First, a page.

Cashew, Anacardium occidentale, is native to the tropical forests in Northeastern Brazil. The nut is actually a seed, but because it is attached to a pseudofruit, it is called a nut, which sounds nonsensical. The Portuguese named the fruit of the cashew tree, “caju,” from the indigenous Tupi word, acajú. The tree is now widely grown in the tropics for both the nuts (seeds) and the cashew apples (pseudofruit).
The cashew is a small evergreen tree growing to about 35 feet. The cashew apple is actually an “accessory fruit” or false fruit (pseudofruit) that grows from the receptacle of the cashew flower. As it ripens, it becomes yellow or red, is fragrant, sweet and juicy, but extremely fragile, so it is not found in markets far from the source. It is used in aguas frescas.
The true fruit grows beneath the cashew apple and looks like a kidney bean or boxing glove attached to the apple. Inside the fruit is the cashew seed. Talk about confusing! The seed itself is surrounded by a double shell that contains urishol, the same irritant found in poison oak and ivy. As a result, the people who work husking the cashews must wear protective gloves.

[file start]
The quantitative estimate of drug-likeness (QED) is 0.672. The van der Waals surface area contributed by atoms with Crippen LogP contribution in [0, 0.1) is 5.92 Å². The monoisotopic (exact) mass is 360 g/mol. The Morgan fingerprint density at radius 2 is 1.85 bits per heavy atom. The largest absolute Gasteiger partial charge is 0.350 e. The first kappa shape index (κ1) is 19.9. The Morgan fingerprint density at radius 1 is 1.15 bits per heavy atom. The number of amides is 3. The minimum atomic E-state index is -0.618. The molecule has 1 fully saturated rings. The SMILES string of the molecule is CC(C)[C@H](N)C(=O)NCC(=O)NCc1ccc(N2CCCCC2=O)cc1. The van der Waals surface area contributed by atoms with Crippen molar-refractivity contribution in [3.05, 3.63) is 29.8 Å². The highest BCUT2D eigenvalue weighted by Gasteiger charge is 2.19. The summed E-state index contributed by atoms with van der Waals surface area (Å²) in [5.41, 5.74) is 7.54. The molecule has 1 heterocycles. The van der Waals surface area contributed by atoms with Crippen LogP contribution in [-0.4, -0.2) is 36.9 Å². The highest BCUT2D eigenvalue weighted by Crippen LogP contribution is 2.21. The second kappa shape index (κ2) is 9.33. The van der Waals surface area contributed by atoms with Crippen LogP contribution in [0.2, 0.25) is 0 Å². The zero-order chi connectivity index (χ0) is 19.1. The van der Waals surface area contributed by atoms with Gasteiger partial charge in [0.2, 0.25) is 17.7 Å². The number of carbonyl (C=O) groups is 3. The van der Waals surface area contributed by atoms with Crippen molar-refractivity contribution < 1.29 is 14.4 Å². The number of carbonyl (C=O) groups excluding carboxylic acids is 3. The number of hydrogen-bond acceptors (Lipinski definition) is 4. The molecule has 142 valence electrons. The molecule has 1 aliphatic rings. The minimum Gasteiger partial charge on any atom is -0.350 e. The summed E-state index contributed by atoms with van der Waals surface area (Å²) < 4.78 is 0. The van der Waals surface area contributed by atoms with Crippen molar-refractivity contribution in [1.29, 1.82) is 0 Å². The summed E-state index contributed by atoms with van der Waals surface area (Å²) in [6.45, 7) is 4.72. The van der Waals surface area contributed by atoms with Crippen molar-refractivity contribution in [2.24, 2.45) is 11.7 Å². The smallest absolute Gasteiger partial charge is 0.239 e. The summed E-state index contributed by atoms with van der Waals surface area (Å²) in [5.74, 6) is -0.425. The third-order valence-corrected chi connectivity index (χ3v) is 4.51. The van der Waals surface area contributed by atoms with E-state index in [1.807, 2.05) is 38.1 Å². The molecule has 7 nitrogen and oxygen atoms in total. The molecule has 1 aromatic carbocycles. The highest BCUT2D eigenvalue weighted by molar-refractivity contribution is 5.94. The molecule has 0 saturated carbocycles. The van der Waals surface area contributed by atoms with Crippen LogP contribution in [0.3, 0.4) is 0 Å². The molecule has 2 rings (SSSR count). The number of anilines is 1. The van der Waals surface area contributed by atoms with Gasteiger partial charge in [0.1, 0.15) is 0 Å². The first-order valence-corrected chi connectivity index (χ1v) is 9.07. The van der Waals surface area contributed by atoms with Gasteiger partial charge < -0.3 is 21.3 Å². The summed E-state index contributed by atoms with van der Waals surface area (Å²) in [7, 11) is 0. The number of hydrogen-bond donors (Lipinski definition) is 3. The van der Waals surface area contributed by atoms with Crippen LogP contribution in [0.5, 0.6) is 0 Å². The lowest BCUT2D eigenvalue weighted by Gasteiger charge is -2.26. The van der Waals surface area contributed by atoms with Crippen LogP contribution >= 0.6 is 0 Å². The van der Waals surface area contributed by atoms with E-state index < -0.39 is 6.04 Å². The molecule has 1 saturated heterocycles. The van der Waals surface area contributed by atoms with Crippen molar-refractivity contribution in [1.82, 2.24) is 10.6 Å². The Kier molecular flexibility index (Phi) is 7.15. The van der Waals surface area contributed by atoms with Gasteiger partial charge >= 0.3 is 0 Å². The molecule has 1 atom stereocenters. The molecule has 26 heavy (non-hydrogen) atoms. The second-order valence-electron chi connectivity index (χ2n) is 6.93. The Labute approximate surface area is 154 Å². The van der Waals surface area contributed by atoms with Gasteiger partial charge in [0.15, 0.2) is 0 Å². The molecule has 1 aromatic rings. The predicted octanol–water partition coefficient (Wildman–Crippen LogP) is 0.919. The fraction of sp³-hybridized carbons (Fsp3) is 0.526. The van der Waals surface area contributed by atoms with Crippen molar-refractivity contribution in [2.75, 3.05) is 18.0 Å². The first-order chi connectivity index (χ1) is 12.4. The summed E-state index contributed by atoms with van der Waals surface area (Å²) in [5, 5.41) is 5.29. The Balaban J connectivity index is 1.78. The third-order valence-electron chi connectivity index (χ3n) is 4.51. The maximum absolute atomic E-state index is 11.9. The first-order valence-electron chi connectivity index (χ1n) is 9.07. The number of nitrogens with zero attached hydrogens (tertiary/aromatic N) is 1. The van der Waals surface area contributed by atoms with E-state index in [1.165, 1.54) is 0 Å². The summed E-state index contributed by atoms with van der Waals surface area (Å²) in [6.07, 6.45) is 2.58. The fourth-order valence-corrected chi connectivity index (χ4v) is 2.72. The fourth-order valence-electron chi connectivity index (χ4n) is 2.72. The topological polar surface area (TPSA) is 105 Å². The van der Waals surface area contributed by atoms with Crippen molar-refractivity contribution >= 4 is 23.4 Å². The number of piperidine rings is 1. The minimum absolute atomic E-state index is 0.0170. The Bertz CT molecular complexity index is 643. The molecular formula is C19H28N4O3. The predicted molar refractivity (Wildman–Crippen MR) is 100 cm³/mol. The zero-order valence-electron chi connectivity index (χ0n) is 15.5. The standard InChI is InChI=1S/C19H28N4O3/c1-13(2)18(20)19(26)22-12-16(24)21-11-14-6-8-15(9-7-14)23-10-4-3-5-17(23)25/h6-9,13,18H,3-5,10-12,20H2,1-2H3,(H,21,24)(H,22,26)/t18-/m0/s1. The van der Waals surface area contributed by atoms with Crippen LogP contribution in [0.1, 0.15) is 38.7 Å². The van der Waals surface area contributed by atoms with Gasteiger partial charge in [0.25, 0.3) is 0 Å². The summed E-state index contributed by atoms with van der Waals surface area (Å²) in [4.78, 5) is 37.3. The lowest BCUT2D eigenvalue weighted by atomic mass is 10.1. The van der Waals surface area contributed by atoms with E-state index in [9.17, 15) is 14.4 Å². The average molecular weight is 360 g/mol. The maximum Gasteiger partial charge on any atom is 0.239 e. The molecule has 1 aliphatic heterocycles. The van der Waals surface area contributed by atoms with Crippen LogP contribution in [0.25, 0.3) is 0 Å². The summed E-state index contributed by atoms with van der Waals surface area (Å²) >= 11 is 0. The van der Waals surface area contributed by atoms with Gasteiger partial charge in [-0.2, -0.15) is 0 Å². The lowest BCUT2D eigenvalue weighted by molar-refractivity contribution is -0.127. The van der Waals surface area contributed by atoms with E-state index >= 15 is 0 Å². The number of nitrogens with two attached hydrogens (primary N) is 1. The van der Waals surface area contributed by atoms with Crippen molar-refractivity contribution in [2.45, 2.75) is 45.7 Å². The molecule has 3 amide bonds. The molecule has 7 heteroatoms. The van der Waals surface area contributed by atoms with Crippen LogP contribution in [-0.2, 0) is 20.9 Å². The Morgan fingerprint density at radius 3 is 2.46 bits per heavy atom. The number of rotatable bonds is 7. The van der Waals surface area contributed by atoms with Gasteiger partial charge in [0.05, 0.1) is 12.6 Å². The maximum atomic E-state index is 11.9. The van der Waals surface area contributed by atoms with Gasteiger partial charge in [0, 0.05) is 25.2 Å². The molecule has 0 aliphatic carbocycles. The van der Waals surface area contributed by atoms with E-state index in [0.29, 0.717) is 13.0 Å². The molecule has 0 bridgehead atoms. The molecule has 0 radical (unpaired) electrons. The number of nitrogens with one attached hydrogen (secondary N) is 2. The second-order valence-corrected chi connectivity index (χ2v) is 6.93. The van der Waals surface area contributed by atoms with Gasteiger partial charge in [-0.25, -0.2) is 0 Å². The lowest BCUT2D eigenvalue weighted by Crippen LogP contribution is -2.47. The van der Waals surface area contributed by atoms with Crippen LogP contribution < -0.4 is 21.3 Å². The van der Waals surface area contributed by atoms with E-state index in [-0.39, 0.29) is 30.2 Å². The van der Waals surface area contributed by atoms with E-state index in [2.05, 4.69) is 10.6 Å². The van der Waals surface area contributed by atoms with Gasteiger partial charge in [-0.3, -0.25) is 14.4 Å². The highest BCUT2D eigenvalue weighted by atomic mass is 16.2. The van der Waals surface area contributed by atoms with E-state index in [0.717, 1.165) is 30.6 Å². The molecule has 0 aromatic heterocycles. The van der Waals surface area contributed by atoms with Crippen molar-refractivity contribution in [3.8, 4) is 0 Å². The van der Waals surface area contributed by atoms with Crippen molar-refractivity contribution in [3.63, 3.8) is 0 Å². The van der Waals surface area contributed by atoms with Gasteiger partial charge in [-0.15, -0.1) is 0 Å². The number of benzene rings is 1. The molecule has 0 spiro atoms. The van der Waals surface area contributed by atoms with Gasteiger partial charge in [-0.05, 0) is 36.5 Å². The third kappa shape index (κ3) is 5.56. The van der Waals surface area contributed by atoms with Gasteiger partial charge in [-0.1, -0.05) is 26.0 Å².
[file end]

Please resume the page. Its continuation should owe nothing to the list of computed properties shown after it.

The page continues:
Cashews are now grown in the tropics worldwide. One tree produces between 200 and 300 pounds annually. Vietnam is the biggest producer of cashews, followed by India, Nigeria, India and Brazil.
Cashews are very popular as a snack, as well as in cuisine. Cashews can be soaked, then ground into a delicious vegan cream. Cashews are used in both sweet and savory foods in areas where they are grown, as well as roasted, salted and eaten out-of-hand. Both the cashew and the liquid that comes from the outer shells are used in ethno-medicine. The liquid is anti-bacterial and useful for treating tooth abcesses. The nut oil is a good anti-fungal. The bark is boiled and used as an anti-diarrheal, and the nuts (seeds) are ground up and used as an antivenon for snake bites.